MATHEMATICS: Nic Svenson and Piers Barnes of the Australian Commonwealth Scientific and Research Organization, for calculating the number of photographs you need to take to ensure that nobody in a group photo will have their eyes closed
REFERENCE: “Blink-Free Photos, Guaranteed,” Velocity, June 2006.
PHYSICS: Basile Audoly and Sebastien Neukirch of the Université Pierre et Marie Curie, in Paris, for their insights into why, when you bend dry spaghetti, it often breaks into more than two pieces.
REFERENCE: “Fragmentation of Rods by Cascading Cracks: Why Spaghetti Does Not Break in Half,” Basile Audoly and Sebastien Neukirch, Physical Review Letters, vol. 95, no. 9, August 26, 2005.
BIOLOGY: Bart Knols (of Wageningen Agricultural University, in Wageningen, the Netherlands; and of the National Institute for Medical Research, in Ifakara Centre, Tanzania, and of the International Atomic Energy Agency, in Vienna Austria) and Ruurd de Jong (of Wageningen Agricultural University and of Santa Maria degli Angeli, Italy) for showing that the female malaria mosquito Anopheles gambiae is attracted equally to the smell of limburger cheese and to the smell of human feet.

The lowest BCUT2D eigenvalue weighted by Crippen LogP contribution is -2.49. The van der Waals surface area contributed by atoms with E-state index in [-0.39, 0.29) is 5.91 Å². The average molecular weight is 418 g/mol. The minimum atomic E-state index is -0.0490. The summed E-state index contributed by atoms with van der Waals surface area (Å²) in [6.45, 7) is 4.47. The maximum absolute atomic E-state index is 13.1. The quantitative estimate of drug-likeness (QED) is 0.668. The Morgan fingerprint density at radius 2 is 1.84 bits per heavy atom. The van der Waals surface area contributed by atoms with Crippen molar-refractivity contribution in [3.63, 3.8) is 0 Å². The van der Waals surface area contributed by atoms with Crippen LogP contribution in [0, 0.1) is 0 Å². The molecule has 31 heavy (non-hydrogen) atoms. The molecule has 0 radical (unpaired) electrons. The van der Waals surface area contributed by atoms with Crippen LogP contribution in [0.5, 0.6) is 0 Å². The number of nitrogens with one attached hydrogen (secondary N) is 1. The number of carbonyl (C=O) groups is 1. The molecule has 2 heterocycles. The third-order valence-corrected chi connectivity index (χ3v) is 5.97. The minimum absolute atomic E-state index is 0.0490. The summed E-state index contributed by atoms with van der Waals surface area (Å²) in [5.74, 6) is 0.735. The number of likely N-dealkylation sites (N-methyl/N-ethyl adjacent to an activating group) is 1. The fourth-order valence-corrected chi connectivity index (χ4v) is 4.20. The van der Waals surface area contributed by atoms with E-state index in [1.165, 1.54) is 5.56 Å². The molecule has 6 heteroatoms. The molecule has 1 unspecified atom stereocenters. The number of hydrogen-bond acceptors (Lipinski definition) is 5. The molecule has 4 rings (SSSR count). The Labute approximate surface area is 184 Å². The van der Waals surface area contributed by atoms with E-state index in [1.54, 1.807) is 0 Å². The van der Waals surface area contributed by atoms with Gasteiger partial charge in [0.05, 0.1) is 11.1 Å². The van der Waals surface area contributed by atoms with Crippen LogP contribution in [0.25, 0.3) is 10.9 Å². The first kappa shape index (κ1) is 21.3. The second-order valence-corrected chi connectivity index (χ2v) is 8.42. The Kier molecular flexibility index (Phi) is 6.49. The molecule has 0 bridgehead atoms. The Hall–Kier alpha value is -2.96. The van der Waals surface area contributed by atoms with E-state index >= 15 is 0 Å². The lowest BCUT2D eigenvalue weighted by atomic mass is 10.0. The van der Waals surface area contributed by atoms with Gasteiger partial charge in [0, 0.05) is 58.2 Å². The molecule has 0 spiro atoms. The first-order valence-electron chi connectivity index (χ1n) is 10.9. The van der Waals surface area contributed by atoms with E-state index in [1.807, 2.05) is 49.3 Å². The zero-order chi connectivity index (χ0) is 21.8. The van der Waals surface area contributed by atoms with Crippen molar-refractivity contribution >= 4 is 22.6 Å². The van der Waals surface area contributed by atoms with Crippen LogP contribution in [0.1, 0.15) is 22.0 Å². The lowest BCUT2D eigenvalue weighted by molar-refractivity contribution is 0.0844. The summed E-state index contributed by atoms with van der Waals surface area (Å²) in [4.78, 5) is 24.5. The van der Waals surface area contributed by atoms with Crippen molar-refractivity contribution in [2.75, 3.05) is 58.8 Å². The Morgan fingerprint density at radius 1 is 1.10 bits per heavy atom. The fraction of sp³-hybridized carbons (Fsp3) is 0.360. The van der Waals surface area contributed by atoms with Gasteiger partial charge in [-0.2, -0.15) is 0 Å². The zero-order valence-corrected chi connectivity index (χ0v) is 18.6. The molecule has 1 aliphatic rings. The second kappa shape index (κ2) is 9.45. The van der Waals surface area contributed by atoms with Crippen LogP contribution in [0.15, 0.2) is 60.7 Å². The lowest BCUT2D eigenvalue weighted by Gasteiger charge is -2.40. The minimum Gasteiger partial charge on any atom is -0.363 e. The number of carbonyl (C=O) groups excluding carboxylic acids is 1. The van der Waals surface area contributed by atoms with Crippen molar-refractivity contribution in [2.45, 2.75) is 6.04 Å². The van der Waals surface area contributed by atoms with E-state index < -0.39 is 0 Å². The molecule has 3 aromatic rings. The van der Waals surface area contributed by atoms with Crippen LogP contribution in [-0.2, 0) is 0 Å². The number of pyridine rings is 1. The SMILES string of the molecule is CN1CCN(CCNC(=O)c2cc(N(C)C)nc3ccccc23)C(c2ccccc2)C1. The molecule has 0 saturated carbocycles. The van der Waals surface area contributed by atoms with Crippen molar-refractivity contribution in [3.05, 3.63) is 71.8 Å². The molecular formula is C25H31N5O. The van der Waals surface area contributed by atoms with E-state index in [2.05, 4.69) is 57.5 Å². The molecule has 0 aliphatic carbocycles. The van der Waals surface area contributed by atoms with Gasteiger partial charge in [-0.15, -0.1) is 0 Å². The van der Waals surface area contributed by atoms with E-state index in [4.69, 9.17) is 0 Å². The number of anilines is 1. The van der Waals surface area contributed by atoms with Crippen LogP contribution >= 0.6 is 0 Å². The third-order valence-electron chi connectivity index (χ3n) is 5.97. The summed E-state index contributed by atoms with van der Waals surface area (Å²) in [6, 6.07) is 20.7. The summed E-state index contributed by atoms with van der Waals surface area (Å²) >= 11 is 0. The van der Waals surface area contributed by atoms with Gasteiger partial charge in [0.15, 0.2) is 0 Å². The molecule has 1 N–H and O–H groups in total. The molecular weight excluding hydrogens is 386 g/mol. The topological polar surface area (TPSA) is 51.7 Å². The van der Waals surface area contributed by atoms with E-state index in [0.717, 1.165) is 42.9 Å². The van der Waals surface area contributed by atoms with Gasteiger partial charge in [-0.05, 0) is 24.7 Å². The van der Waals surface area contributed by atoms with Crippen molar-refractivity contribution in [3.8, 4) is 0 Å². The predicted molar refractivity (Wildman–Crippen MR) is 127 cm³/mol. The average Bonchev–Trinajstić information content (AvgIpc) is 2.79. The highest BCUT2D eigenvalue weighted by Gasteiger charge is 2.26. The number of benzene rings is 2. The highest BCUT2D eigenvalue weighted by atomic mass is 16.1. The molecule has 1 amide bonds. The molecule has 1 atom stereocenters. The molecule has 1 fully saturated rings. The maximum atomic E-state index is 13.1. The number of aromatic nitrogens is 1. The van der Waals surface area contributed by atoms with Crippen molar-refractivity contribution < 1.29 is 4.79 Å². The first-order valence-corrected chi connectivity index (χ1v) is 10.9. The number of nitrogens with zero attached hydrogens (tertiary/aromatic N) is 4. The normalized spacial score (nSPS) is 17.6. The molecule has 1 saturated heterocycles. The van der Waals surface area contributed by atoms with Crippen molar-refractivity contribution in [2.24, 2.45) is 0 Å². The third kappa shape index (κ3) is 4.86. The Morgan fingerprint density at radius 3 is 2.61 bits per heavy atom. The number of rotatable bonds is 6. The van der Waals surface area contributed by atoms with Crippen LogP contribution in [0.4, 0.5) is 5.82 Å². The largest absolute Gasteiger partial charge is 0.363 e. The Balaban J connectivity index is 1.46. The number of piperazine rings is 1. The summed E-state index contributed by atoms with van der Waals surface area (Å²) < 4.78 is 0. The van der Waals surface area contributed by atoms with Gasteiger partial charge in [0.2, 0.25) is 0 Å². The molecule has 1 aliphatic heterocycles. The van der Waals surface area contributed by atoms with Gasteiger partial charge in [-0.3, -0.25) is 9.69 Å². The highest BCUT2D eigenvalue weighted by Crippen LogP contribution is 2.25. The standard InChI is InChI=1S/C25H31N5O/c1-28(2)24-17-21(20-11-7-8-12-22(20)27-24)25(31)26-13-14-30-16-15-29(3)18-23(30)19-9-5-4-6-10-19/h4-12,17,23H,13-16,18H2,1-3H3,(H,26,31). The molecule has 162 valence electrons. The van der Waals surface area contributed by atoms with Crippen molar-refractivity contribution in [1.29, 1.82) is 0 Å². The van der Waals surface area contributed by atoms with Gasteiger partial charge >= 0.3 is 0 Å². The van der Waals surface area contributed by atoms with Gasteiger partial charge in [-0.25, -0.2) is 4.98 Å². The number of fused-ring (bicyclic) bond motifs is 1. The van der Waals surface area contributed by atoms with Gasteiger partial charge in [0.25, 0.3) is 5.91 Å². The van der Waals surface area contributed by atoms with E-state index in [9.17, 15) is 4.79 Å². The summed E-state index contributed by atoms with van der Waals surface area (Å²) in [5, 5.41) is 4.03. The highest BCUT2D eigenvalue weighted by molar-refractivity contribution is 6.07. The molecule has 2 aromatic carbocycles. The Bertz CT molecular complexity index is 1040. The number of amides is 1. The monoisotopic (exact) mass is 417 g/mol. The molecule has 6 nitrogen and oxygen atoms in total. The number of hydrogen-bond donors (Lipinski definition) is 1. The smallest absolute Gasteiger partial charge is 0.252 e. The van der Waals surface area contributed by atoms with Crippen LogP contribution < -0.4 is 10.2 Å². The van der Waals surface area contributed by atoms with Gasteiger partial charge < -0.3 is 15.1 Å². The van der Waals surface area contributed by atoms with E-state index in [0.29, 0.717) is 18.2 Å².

REFERENCE: “On Human Odour, Malaria Mosquitoes, and Limburger Cheese,” Bart. G.J. Knols, The Lancet, vol. 348, November 9, 1996.
ACOUSTICS: D. Lynn Halpern (of Harvard Vanguard Medical Associates, and Brandeis University, and Northwestern University), Randolph Blake (of Vanderbilt University and Northwestern University) and James Hillenbrand (of Western Michigan University and Northwestern University) for conducting experiments to learn why people dislike the sound of fingernails scraping on a blackboard.
REFERENCE: ‘Psychoacoustics of a Chilling Sound,” D. Lynn Halpern, Randolph Blake and James Hillenbrand, Perception and Psychophysics, vol. 39, 1986.
ORNITHOLOGY: Ivan R. Schwab, of University of California Davis, and the late Philip R.A. May of the University of California Los Angeles, for exploring and explaining why woodpeckers don’t get headaches.
REFERENCE: “Cure for a Headache,” Ivan R Schwab, British Journal of Ophthalmology, vol. 86, 2002.
The Declining Quality of Teachers